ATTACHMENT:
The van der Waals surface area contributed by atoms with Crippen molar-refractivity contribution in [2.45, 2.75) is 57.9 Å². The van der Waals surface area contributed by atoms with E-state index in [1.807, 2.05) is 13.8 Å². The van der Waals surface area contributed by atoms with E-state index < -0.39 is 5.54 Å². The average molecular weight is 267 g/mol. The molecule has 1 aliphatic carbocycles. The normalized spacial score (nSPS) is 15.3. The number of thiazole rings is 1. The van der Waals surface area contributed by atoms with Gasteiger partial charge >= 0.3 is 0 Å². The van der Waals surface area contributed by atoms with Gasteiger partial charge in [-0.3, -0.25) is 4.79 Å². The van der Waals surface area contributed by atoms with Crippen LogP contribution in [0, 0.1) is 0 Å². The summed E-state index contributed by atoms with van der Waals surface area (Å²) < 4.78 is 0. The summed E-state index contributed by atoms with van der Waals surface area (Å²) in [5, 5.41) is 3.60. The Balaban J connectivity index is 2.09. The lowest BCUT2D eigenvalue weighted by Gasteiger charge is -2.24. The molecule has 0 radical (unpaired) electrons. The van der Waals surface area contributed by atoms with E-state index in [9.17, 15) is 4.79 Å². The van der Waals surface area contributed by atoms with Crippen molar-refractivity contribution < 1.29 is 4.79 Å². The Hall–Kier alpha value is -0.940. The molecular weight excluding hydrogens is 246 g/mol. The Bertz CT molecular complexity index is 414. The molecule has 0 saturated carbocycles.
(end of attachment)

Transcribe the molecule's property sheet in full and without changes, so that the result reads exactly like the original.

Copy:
The van der Waals surface area contributed by atoms with Crippen molar-refractivity contribution in [2.45, 2.75) is 57.9 Å². The van der Waals surface area contributed by atoms with E-state index in [1.807, 2.05) is 13.8 Å². The van der Waals surface area contributed by atoms with E-state index < -0.39 is 5.54 Å². The average molecular weight is 267 g/mol. The molecule has 1 aliphatic carbocycles. The normalized spacial score (nSPS) is 15.3. The number of thiazole rings is 1. The van der Waals surface area contributed by atoms with Gasteiger partial charge >= 0.3 is 0 Å². The van der Waals surface area contributed by atoms with Gasteiger partial charge in [-0.3, -0.25) is 4.79 Å². The van der Waals surface area contributed by atoms with Crippen LogP contribution in [0, 0.1) is 0 Å². The summed E-state index contributed by atoms with van der Waals surface area (Å²) < 4.78 is 0. The summed E-state index contributed by atoms with van der Waals surface area (Å²) in [5, 5.41) is 3.60. The Balaban J connectivity index is 2.09. The lowest BCUT2D eigenvalue weighted by Gasteiger charge is -2.24. The molecule has 0 radical (unpaired) electrons. The van der Waals surface area contributed by atoms with E-state index in [9.17, 15) is 4.79 Å². The van der Waals surface area contributed by atoms with Crippen molar-refractivity contribution < 1.29 is 4.79 Å². The Hall–Kier alpha value is -0.940. The molecular weight excluding hydrogens is 246 g/mol. The Bertz CT molecular complexity index is 414. The molecule has 0 saturated carbocycles.